Strengths;[edit]

  • Large cohort and follow-up time
  • Comparable results with similar studies
  • Gold Standard Study Design

Limitations;[edit]

  • Questionnaires - leads to misclassification and over-reporting of physical activity. Self-reporting bias can appear due to different perceptions of exercise intensities, making it not as effective as electronic devices.
  • Standard classification for energy expenditure based on the activities not the individual, therefore results used are an estimate. Waviered due to the cohort size
  • All participants are Nurses with similar socioeconomic status and therefore may reduce external validity of the study and mean the results may not be generalisable to the general population.[24]
  • ‘National Diabetes Data Group’ criteria were used to diagnose subjects and therefore exclude them. If the new criteria had been used, then some women would have become ‘excluded’ and vice versa.

What were the basic results?[edit]

The research showed that there is a positive relationship between physical activity and reduced risk of type 2 diabetes in women. Within the 8 year follow up 1419 cases of type 2 diabetes were recorded corresponding to an incidence rate of 265 per 100 000 person-years.[1] In summary, the below points outline the key results;

  • Women who increased their activity level from 2.1-10.4 MET-hours in 1986 to >10.4 MET-hours in 1988 had a lower risk (RR = 0.71; 95% CI, 0.55-0.93) compared with those who were consistently sedentary.[1]
  • Walking and vigorous activity was associated with comparable risk reductions when the energy expenditures were similar. Identifying substantial reductions of approximately 0.43 for individuals in the highest energy expenditure quintiles [1]
  • The relative risk associated with a 5 MET-hours per week increase in energy expenditures were 0.95 (0.92-0.98) for vigorous activity and 0.92 (0.88-0.95) for walking.[1]
  • Walking pace was an independent predictor for risk of type 2 diabetes. Multivariate RR for ‘normal pace’ was 0.72 compared to ‘brisk’ pace which was 0.41.[1]

What conclusions can we take from this research?[edit]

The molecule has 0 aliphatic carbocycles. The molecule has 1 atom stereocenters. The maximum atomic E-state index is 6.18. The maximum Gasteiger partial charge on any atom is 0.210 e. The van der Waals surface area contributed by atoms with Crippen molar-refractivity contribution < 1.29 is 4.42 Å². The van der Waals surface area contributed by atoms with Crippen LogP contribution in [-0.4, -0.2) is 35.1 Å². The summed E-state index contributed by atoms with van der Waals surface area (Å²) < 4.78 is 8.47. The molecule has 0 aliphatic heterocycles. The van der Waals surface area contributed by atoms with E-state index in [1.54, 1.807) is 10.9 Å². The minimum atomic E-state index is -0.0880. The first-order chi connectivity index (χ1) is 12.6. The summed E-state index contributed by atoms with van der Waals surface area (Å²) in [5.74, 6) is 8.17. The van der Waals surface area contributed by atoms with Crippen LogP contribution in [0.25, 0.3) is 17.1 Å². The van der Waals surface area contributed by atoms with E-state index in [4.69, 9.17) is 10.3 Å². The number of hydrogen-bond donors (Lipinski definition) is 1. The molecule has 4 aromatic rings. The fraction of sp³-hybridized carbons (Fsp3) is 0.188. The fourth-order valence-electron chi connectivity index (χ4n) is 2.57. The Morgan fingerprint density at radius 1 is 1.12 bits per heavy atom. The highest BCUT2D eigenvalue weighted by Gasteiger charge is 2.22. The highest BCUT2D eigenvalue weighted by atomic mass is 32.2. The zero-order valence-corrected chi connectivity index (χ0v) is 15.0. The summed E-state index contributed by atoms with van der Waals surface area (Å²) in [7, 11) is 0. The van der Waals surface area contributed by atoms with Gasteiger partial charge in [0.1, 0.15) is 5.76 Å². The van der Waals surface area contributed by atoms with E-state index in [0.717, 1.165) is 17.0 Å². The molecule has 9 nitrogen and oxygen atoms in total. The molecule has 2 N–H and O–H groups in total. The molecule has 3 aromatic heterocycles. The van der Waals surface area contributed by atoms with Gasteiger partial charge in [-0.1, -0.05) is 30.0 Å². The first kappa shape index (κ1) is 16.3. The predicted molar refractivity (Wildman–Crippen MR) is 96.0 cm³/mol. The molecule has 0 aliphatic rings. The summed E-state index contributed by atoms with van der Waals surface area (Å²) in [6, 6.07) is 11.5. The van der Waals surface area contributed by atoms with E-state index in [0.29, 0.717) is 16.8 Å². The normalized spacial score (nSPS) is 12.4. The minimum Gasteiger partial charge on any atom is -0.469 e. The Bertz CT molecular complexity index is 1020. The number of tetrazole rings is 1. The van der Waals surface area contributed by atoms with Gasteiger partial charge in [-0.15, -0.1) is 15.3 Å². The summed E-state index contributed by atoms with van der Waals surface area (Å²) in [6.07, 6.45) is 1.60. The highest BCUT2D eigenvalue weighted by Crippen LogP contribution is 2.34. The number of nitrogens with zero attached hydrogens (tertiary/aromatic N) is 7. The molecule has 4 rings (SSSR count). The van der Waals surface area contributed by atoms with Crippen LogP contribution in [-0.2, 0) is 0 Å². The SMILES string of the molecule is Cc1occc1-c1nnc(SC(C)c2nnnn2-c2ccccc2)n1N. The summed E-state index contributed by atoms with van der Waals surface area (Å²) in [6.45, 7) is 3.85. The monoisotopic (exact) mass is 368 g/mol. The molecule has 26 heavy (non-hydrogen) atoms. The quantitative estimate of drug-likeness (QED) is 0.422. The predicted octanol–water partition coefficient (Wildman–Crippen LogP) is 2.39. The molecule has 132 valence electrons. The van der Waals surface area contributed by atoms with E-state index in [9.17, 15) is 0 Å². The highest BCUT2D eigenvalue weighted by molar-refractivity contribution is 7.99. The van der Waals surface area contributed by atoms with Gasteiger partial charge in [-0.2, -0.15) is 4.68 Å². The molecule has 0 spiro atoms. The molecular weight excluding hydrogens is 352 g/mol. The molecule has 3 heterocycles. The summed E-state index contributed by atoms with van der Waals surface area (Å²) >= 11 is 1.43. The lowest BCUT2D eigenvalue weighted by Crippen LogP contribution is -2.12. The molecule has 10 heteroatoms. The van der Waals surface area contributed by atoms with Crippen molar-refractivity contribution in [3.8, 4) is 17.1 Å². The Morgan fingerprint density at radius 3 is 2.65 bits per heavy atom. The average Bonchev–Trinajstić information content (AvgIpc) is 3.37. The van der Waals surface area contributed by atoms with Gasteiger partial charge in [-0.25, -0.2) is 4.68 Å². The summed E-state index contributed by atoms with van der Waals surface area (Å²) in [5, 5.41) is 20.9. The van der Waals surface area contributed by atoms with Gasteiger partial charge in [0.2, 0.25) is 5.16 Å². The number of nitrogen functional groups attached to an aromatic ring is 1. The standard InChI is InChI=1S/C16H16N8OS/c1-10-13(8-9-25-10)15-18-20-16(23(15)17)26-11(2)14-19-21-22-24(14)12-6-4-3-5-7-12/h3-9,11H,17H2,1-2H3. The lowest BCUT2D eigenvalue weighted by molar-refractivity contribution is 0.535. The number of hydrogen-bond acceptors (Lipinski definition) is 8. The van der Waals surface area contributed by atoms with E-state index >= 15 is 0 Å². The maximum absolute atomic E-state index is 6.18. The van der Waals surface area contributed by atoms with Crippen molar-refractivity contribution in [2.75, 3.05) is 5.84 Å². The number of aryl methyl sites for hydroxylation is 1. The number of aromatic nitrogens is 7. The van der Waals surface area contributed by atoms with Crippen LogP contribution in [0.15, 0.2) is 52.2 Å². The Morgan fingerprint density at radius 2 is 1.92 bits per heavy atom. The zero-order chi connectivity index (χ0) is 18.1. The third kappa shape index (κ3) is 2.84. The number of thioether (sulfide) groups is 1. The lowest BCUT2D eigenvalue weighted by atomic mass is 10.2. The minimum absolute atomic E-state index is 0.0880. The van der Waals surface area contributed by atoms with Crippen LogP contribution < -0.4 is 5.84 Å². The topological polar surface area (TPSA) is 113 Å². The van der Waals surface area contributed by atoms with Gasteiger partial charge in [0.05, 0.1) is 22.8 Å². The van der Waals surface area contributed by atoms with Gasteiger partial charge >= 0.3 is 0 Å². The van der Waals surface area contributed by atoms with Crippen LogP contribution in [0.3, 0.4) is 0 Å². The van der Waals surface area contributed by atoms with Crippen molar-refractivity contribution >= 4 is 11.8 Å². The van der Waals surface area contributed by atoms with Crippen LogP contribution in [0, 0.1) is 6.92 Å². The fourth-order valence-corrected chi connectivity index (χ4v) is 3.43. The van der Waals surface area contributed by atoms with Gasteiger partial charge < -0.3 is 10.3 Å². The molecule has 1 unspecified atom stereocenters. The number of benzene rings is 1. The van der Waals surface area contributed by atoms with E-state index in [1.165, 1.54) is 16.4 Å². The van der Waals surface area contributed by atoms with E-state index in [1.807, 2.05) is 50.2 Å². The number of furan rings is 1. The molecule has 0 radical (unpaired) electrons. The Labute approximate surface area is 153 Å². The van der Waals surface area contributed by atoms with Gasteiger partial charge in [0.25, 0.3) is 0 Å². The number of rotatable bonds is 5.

If nothing else this study identifies that any exercise is better than none. Evidence shows that a 30-minute walk each day will reduce your risk of diabetes[1] meaning it doesn’t have to be high intensity to see results. However, both intensities are associated with reduced risk of type 2 diabetes, therefore, it is a personal preference.[25]

The findings show that the amount of physical activity required to reduce the relative risk is reliant on total energy expenditure rather than what type of exercise is undertaken or for how long. When the energy expenditure of moderate and vigorous was equivalent within the study the benefits were comparable. Whilst there are many other inflammatory markers that can increase risk of type 2 diabetes, regular physical activity alone is shown to reduce this risk regardless of changes in weight loss, lifestyle habits (e.g. smoking) or other metabolic factors.[1][7][26] There are many misconceptions regarding the need to exercise vigorously to see any benefit however these results dismiss them.

The findings support the current guidelines from 'Centers for Disease Control and Prevention'[27] and the 'National Institutes of Health'[28] that individuals should participate in at least 30 minutes of moderate physical activity at least five days a week.

Practical Advice[edit]

Implementing some form of physical activity into your daily routine will not only decrease your risk of type 2 diabetes it will also improve your daily life and overall health.[29]

  • Start somewhere; often getting started is the hardest part! Use the Physical Activity Guidelines as recommendations.
  • Make it enjoyable; find a form of physical activity that you enjoy (e.g. swimming, tennis, aerobics, walking) which will make it 'easier'.
  • Avoid long periods of sedentary behaviour (i.e. watching TV, sitting at your desk) by breaking it up with physical activity.
  • Choose activities that suit your lifestyle
  • If any form of physical activity causes severe pain or you have concerns, seek expert advice

Further Information[edit]

If you are interested in further information please see the links below;

References[edit]

  1. a b c d e f g h i j k l m Hu F, Sigal R, Rich-Edwards J, Colditz G, Solomon C, Willett W et al. Walking Compared With Vigorous Physical Activity and Risk of Type 2 Diabetes in Women. Journal of Cardiopulmonary Rehabilitation [Internet]. 2000;20(2):130-131.
  2. Manson JE, Rimm EB, Stampfer MJ, et al. A prospective study of physical activity and the incidence of non-insulin-dependent diabetes mellitus in women. Lancet 1991 ;338 : 774–8
  3. Jeon C, Lokken R, Hu F, van Dam R. Physical Activity of Moderate Intensity and Risk of Type 2 Diabetes: A systematic review. Diabetes Care. 2007;30(3):744-752.